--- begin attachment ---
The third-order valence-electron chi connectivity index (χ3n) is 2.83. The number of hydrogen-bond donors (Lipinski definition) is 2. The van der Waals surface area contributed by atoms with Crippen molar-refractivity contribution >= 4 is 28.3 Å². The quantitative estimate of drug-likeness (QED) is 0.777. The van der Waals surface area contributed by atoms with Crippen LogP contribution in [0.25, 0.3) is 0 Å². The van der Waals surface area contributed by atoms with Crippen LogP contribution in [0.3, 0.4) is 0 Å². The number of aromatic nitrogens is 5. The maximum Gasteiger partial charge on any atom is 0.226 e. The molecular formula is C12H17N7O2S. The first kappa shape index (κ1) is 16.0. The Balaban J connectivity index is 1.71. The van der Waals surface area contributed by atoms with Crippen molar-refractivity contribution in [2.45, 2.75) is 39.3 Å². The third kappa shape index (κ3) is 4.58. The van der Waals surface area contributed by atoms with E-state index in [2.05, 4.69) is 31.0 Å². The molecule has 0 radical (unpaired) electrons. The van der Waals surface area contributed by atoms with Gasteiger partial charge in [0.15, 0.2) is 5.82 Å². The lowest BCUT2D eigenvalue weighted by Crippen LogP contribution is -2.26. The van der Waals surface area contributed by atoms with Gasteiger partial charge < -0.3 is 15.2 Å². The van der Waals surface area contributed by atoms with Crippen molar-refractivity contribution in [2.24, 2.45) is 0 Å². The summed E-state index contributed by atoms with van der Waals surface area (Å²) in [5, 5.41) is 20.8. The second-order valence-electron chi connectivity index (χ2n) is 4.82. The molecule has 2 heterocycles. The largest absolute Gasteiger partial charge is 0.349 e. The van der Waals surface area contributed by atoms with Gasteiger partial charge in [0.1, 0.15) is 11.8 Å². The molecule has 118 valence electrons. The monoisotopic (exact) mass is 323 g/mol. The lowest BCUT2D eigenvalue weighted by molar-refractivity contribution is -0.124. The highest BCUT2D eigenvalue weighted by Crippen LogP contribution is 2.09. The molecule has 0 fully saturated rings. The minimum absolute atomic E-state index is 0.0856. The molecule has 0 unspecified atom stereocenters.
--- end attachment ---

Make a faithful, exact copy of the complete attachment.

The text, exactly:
The third-order valence-electron chi connectivity index (χ3n) is 2.83. The number of hydrogen-bond donors (Lipinski definition) is 2. The van der Waals surface area contributed by atoms with Crippen molar-refractivity contribution >= 4 is 28.3 Å². The quantitative estimate of drug-likeness (QED) is 0.777. The van der Waals surface area contributed by atoms with Crippen LogP contribution in [0.25, 0.3) is 0 Å². The van der Waals surface area contributed by atoms with Crippen LogP contribution in [0.3, 0.4) is 0 Å². The number of aromatic nitrogens is 5. The maximum Gasteiger partial charge on any atom is 0.226 e. The molecular formula is C12H17N7O2S. The first kappa shape index (κ1) is 16.0. The Balaban J connectivity index is 1.71. The van der Waals surface area contributed by atoms with Crippen molar-refractivity contribution in [2.45, 2.75) is 39.3 Å². The third kappa shape index (κ3) is 4.58. The van der Waals surface area contributed by atoms with E-state index in [2.05, 4.69) is 31.0 Å². The molecule has 0 radical (unpaired) electrons. The van der Waals surface area contributed by atoms with Gasteiger partial charge in [0.15, 0.2) is 5.82 Å². The lowest BCUT2D eigenvalue weighted by Crippen LogP contribution is -2.26. The van der Waals surface area contributed by atoms with Gasteiger partial charge < -0.3 is 15.2 Å². The van der Waals surface area contributed by atoms with Crippen molar-refractivity contribution in [2.24, 2.45) is 0 Å². The summed E-state index contributed by atoms with van der Waals surface area (Å²) in [5, 5.41) is 20.8. The second-order valence-electron chi connectivity index (χ2n) is 4.82. The molecule has 2 heterocycles. The largest absolute Gasteiger partial charge is 0.349 e. The van der Waals surface area contributed by atoms with Gasteiger partial charge in [0.1, 0.15) is 11.8 Å². The molecule has 118 valence electrons. The monoisotopic (exact) mass is 323 g/mol. The lowest BCUT2D eigenvalue weighted by molar-refractivity contribution is -0.124. The highest BCUT2D eigenvalue weighted by Crippen LogP contribution is 2.09. The molecule has 0 fully saturated rings. The minimum absolute atomic E-state index is 0.0856. The molecule has 0 unspecified atom stereocenters.